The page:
There were also regular reports (and photographic evidence) that North Korean officials and couriers used Air Koryo to import luxury goods and smuggle bulk cash, in violation of U.N. sanctions. The 2016 Panel of Experts report published photographs of a consignment of SCUD missile parts shipped from North Korea to Egypt aboard an Air Koryo flight. In 2015, the Panel made this conclusion:

120. Given the evidence of military use, the Panel considers that providing financial transactions, technical training, advice, services or assistance relating to the provision, maintenance or use of Air Koryo’s cargo aircraft could constitute a violation of the embargo on all arms and related materiel as defined by paragraph 10 of resolution 1874 (2009). [UN POE]

Although it’s apparent that China blocked a U.N. designation of Air Koryo in UNSCR 2321, it’s also apparent that experts appointed to the panel by other nations saw ample justification for a designation of Air Koryo, and had been pushing for one for years. Pyongyang also used Air Koryo to transport slave laborers abroad and back, including the flight that brought home 100 mutinous workers from Kuwait, almost certainly to a very dark fate. Belatedly, UNSCR 2321 expressed “concern” about this exploitation, albeit with non-binding language.

That’s why OFAC’s designation of Air Koryo, two days after the U.N. failed to do so, was anything but “unilateral.” That matters, because we will need the cooperation of other states to make Air Koryo sanctions effective. For example, South Korea’s own designation of Air Koryo will have little direct effect, because Air Koryo doesn’t fly to South Korea, but (depending on how South Korea’s political crisis resolves) South Korean diplomats may soon call on Malaysia, Singapore, Thailand, Kuwait, and other countries to join the ban. (Singapore, an important North Korean trading partner, doesn’t have its own independent SDN list for North Korea sanctions; it just adopts the U.N. list.) The EU will probably also cooperate. Even before the OFAC designation, it had banned most Air Koryo planes over safety concerns.

If anyone in this story acted unilaterally — aside from North Korea, of course — it was China, in blocking Air Koryo’s designation despite all of the incriminating evidence. I don’t doubt that China will try to help Air Koryo continue operating with Renminbi transactions, although it remains to be seen whether Chinese banks will risk handling them. But with each new North Korean provocation, China will find itself increasingly isolated and pressured to yield to the consensus. That’s how Progressive Diplomacy should work.

Now, every venue that gives Air Koryo landing rights will come under diplomatic pressure to stop doing so. Expect Air Koryo’s itinerary and Pyongyang’s tourist income to continue to ebb, but past history (more on that below) suggests that Pyongyang will find ways to keep Air Koryo flying, even if only at a punishing financial loss. Viewed that way, sanctions won’t only be costly if they destroy Air Koryo. They may be even more costly if they don’t.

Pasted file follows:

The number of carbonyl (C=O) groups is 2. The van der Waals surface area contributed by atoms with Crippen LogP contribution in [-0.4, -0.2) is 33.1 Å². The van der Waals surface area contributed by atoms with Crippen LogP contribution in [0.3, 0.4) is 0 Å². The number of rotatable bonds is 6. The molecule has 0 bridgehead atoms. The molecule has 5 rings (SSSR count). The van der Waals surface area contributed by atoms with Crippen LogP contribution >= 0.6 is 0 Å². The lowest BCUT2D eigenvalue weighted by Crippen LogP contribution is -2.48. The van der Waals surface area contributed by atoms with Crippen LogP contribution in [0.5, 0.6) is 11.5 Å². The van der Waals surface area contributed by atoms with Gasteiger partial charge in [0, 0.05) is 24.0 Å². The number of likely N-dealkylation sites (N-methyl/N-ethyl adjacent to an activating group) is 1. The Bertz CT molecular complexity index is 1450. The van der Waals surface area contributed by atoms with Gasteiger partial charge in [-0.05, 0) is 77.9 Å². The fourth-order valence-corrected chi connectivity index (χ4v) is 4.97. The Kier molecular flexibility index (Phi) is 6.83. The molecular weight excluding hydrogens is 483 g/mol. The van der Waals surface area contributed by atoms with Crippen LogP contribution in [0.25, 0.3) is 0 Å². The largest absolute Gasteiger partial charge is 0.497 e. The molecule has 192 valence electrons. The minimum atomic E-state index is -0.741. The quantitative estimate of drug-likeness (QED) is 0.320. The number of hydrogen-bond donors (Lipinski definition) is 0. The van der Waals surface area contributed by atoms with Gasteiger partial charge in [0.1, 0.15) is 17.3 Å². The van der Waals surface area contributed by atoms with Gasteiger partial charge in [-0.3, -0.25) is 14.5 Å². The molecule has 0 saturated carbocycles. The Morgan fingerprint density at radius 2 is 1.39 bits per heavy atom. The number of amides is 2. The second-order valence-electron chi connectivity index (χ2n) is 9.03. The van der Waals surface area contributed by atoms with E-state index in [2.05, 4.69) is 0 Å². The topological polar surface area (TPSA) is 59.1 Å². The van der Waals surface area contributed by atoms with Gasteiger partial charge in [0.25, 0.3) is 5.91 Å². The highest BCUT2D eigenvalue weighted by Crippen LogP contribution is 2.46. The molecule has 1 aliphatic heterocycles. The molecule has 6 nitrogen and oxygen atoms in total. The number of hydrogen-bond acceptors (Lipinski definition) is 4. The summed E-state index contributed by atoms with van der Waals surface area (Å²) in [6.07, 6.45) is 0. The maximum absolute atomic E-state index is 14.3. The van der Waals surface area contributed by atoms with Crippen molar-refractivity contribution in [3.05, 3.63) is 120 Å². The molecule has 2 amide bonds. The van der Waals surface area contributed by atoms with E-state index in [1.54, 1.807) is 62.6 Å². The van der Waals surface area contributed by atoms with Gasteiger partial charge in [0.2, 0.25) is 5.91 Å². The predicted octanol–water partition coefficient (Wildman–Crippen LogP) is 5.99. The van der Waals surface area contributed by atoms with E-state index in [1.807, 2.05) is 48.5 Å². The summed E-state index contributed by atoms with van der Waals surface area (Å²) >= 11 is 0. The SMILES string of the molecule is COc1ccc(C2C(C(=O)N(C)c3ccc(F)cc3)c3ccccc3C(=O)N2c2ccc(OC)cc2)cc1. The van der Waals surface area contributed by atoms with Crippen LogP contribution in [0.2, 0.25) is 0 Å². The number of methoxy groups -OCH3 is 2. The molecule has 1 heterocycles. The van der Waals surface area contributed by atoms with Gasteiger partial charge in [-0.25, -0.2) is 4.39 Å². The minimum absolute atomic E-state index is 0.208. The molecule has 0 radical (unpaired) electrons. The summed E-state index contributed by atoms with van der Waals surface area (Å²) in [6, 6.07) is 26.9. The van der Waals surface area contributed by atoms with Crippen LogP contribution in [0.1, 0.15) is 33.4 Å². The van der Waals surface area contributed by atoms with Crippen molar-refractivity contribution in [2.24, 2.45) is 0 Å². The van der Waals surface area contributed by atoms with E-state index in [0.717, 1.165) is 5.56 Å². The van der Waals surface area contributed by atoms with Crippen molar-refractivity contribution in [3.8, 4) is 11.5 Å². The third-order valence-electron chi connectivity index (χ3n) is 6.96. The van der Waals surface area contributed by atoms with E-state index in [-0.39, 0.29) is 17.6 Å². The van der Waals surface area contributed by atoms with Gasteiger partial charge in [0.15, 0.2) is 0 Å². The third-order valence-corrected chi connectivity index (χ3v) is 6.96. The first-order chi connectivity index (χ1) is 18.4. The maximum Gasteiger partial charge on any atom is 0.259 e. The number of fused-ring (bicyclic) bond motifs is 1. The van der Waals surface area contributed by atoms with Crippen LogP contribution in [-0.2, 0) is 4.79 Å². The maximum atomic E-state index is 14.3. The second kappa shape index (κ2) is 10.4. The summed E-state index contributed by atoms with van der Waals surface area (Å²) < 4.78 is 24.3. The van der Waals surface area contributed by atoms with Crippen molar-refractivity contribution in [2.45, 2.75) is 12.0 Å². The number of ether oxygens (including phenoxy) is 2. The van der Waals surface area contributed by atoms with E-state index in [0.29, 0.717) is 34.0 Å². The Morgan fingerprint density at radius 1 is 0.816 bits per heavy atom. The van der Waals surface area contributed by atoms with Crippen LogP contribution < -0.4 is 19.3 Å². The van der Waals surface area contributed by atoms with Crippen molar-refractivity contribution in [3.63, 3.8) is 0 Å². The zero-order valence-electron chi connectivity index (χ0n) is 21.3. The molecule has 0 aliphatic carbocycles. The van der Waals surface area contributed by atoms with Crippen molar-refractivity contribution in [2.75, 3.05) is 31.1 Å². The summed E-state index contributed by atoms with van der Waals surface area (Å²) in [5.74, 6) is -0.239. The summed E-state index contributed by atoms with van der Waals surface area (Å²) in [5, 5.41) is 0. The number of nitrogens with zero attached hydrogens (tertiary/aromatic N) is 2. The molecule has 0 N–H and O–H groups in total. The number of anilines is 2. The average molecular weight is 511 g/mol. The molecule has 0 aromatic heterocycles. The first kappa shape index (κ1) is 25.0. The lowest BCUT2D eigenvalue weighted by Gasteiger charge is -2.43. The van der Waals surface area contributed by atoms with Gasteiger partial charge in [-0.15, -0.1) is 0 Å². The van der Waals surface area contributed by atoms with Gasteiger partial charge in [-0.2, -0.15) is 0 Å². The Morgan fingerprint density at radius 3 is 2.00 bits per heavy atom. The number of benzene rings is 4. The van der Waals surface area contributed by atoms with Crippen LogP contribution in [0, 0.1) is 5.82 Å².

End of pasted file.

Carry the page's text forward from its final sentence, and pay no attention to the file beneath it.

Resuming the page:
II. How U.S. sanctions will affect Air Koryo’s operations.

OFAC didn’t just designate Air Koryo last Friday; it also designated its offices and all its individual aircraft — well, almost all. Compare Treasury’s list of designated Air Koryo aircraft to Table 9 from the 2015 U.N. Panel of Experts report, and you’ll see that Treasury’s list is three planes short of the POE’s list — specifically, one Tu-134 and two Il-62s. Did Treasury spare the three remaining aircraft for some reason? Did it simply lack full identifying information about them? Probably not. First, note that the three aircraft are among the oldest in Air Koryo’s fleet. A more likely explanation comes from Paragraph 117 of the 2014 POE report, which says that Air Koryo bought two of its Il-62s from Cuba in 2012 and cannibalized them for spare parts. OFAC probably saw no point in designating two old hangar queens. It’s likely that the remaining Tu-134 aged out, too.

How will the OFAC designation affect Air Koryo? Let’s start by establishing its baseline. Two years ago, the Panel of Experts offered this summary of Air Koryo’s itinerary:

139.  The numbers of air carriers operating scheduled flights and routes to or from Pyongyang Sunan International Airport remain very limited. However, the number of flights per route has changed since May 2013. The number of weekly rotations to Beijing has increased from six to eight, with five rotations operated by Air Koryo and three by Air China, the only foreign airline regularly serving the Democratic People’s Republic of Korea.  Air Koryo now also operates two weekly rotations to Vladivostok. The number of rotations to Shenyang is unchanged (twice a week), while the number to Kuala Lumpur decreased (from twice to once a week). The status of its weekly rotation to Bangkok is unknown. This flight and others to Kuwait City, Moscow, Nanjing, Shanghai and Yanji, China, are most likely operated on an ad hoc and/or seasonal basis. [UN POE]